Monday, July 07, 2008

Violence Is Sexy! (Don't You Agree? If You Don't You Must Be Ugly So Don't Buy Our Product!)

Melanie and I were chatting online last night about some reading she's done regarding the use of violence and "sexy violence" in advertising and pop culture. There's a lot of insidiousness that we all see and become inured to each day, and for some reason a lot of advertisers (and TV producers and video game producers) are using violence (and sexual violence) the way they used to use sex--to market a product and attract viewership.

She got to emailing me some links to some recent advertisements. The common theme among them was "sexy violence."I'm going to link to them here, although I won't go as far as to post the images on my blog (why, after all, should I be doing D&G the favor of giving them ad space when I disagree so strongly with their campaign?). I'll warn you that I, at least, find some of these images in particular disturbing, but a) I think it's important to talk about them, and b) you've probably already seen most of them, since unfortunately to a large degree we are no longer free to choose what we are exposed to.

Start with this link, and look at the top image (before scrolling down and reviewing a lot of other examples, which are interesting for other reasons). In the top image, D&G offers us what is basically a highly sexualized (glittering pecs, arched stilettos) gang rape. I and others who have seen this ad can't imagine any other possible way to interpret it.

D&G ran this ad in spring of 2007. When the campaign ran, the Spanish government criticized the photo as "illegal and humiliating to women," and D&G pulled the entire campaign in Spain. Most interesting to me was D&G's response when they chose to pull the ad. "We will only withdraw this photo from the Spanish market," said a D&G spokesperson. "They are a bit behind the times."

Behind the times, you say? (And to think, all this time I was thinking gang rape was becoming *less* acceptible with time. Silly me.)

Dolce & Gabbana defended the campaign as art in comments reported by La Vanguardia. "What has an artistic photo got to do with a real act?" the paper quoted the firm as saying. "You would have to burn museums like the Louvre or the paintings of Caravaggio."

(Check out a full article here.)

The equation of the ad photo to art gets my goat in yet another way--now D&G is criticizing you if you don't find sexual violence beautiful. Why are we being taught to sexualize sexual violence? Why? I believe in free speech and the beauty of art and expression, but for me there is a line that can be and has been crossed.

To be totally fair to D&G, though, they don't just promote sexual violence against women. Here was their follow-up ad campaign for Fall 2007, in which a series of images picture male models (with no clothes they can possibly be advertising) being subjected to various sexual humiliations at the hands of clothed female models.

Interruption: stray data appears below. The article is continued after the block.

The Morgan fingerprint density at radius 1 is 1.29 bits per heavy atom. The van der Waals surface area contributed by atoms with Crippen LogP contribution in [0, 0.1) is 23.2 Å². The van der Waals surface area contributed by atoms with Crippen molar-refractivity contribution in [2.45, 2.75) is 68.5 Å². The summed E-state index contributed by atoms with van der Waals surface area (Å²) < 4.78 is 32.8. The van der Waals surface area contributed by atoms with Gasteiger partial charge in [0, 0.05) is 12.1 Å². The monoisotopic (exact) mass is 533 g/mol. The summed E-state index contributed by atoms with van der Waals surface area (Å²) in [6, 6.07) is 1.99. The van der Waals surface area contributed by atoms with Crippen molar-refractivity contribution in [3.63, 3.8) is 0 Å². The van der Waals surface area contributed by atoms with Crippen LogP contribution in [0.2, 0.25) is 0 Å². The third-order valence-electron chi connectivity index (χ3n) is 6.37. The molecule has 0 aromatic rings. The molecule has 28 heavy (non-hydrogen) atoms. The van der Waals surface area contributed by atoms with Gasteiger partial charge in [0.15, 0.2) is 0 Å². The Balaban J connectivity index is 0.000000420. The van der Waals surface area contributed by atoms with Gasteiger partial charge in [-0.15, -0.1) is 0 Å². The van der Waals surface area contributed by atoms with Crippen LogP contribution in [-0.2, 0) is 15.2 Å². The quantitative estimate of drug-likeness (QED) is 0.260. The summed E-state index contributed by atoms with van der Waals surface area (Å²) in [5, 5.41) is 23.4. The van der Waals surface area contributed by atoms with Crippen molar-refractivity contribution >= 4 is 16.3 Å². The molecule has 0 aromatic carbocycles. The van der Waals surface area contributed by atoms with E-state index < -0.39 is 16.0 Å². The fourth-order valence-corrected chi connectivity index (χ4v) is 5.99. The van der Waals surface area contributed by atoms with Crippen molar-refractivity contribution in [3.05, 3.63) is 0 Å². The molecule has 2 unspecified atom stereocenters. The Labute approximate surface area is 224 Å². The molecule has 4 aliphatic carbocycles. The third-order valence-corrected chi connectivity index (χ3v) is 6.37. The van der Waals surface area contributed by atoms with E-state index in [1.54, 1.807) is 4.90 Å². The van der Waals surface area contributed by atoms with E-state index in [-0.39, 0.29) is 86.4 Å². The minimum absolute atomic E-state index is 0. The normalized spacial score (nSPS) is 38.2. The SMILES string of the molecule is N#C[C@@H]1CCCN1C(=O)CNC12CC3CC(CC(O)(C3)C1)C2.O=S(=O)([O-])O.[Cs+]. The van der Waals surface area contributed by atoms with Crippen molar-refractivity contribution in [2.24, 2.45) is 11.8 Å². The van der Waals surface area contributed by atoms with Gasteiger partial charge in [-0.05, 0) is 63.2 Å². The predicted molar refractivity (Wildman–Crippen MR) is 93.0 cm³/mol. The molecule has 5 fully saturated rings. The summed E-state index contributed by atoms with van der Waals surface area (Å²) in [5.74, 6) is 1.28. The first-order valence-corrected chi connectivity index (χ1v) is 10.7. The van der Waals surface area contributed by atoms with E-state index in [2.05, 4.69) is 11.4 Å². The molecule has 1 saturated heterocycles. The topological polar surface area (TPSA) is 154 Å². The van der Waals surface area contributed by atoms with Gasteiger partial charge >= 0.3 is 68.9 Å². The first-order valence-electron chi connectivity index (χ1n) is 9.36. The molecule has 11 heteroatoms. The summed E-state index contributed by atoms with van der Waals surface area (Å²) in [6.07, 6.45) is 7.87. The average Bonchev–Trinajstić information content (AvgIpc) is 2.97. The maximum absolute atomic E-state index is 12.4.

Here is another example, from a controversial ad campaign by Cesare Paciotti. In this picture, a dress is modeled by a date rape scenario. And here's another by the same house, in which the violence is not quite as explicit but for me, at least, still comes through strongly (an all but naked woman is positioned extremely suggestively on a stationary bike).

When I talked to Melanie about this last one, I said, "I just don't understand--it's not like it's successful advertising." (Thinking to myself, it's a fashion house and this model isn't wearing any clothes.)

"That's the thing," Melanie said. "It's actually advertising exactly what they're selling." Ie debasement of the human body. You are nothing; your body is not sacred. Spend money on our expensive clothes and then at least you'll have that much.

I took a very narrow sampling here to illustrate a point; almost all the links/images I'm posting are specifically from fashion advertising, and most of them were put together by Dolce & Gabbana. I'm not pretending to make a cohesive thesis about an industry with these; I only offer them up as talking points. This (mis)use of the human body is by no means a phenomenon in advertising. Much of visual advertising is designed around making us feel bad so we think we won't be good enough without the product in question. But we do need to step back and give ourselves a shake about this, notice the images we are being fed, and remind ourselves that some of the messages seeping into our brains are not okay.

I'm blogging about this for two reasons.

1) It makes me really effin' mad.
2) It's a good (if corporatized) example of the power of media, and how we all need to be conscious of the messages we're disseminating.

Fashion advertising is not a far stretch from book publishing. Media is media, and being involved in media in any capacity makes you responsible (at least in part) for ideas, images, and words that you endorse with your involvement. There is plenty of sexualized violence and condoned sexual violence in print culture. I do think it is slightly less harmful than print images and advertising, since the audience is more directed (anyone who walks by a poster sees it and is affected by the image, whereas someone has to purposefully read a book). And adults have a right to read what they want to. But I believe strongly that authors--particularly children's and YA authors--need to be aware of the messages they are dissemenating, and need to be sure that everything they are standing for they stand for deliberately. I talk about that a lot in this post from way back, if you want to know more about my position.